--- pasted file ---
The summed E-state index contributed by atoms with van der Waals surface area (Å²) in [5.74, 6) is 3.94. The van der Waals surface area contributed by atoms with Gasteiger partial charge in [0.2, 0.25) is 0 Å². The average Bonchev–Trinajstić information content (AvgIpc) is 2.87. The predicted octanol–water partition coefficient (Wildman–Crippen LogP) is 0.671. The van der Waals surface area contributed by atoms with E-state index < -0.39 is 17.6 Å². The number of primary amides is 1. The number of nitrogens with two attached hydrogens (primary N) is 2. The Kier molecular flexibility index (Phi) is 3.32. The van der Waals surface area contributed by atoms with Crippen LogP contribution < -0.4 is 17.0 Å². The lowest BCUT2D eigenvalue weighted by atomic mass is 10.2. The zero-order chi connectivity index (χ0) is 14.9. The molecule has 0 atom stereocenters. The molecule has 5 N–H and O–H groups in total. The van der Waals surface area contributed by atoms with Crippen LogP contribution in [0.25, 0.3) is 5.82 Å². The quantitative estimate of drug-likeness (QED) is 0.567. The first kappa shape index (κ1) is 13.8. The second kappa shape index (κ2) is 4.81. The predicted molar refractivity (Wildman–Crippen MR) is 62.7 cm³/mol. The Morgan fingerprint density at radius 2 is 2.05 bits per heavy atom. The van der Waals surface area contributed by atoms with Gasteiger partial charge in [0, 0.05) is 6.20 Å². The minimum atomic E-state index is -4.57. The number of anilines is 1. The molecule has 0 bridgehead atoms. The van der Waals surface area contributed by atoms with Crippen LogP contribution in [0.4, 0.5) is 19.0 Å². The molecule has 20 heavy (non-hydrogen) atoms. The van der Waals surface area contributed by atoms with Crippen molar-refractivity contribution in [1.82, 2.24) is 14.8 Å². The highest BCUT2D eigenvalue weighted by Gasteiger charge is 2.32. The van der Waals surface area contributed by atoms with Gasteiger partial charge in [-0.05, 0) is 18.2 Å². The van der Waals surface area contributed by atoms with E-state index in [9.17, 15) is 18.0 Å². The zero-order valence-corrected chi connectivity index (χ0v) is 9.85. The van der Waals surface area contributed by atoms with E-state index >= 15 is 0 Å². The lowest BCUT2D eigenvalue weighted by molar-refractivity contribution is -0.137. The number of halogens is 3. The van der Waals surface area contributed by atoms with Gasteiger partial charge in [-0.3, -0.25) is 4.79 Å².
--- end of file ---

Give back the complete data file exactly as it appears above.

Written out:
The summed E-state index contributed by atoms with van der Waals surface area (Å²) in [5.74, 6) is 3.94. The van der Waals surface area contributed by atoms with Gasteiger partial charge in [0.2, 0.25) is 0 Å². The average Bonchev–Trinajstić information content (AvgIpc) is 2.87. The predicted octanol–water partition coefficient (Wildman–Crippen LogP) is 0.671. The van der Waals surface area contributed by atoms with E-state index < -0.39 is 17.6 Å². The number of primary amides is 1. The number of nitrogens with two attached hydrogens (primary N) is 2. The Kier molecular flexibility index (Phi) is 3.32. The van der Waals surface area contributed by atoms with Crippen LogP contribution < -0.4 is 17.0 Å². The lowest BCUT2D eigenvalue weighted by atomic mass is 10.2. The zero-order chi connectivity index (χ0) is 14.9. The molecule has 0 atom stereocenters. The molecule has 5 N–H and O–H groups in total. The van der Waals surface area contributed by atoms with Crippen LogP contribution in [0.25, 0.3) is 5.82 Å². The quantitative estimate of drug-likeness (QED) is 0.567. The first kappa shape index (κ1) is 13.8. The second kappa shape index (κ2) is 4.81. The predicted molar refractivity (Wildman–Crippen MR) is 62.7 cm³/mol. The Morgan fingerprint density at radius 2 is 2.05 bits per heavy atom. The van der Waals surface area contributed by atoms with Gasteiger partial charge in [0, 0.05) is 6.20 Å². The minimum atomic E-state index is -4.57. The number of anilines is 1. The molecule has 0 bridgehead atoms. The van der Waals surface area contributed by atoms with Crippen LogP contribution in [0.4, 0.5) is 19.0 Å². The molecule has 20 heavy (non-hydrogen) atoms. The van der Waals surface area contributed by atoms with Crippen molar-refractivity contribution in [1.82, 2.24) is 14.8 Å². The highest BCUT2D eigenvalue weighted by Gasteiger charge is 2.32. The van der Waals surface area contributed by atoms with Gasteiger partial charge in [-0.05, 0) is 18.2 Å². The van der Waals surface area contributed by atoms with E-state index in [9.17, 15) is 18.0 Å². The zero-order valence-corrected chi connectivity index (χ0v) is 9.85. The van der Waals surface area contributed by atoms with E-state index >= 15 is 0 Å². The lowest BCUT2D eigenvalue weighted by molar-refractivity contribution is -0.137. The number of halogens is 3. The van der Waals surface area contributed by atoms with Gasteiger partial charge in [-0.3, -0.25) is 4.79 Å².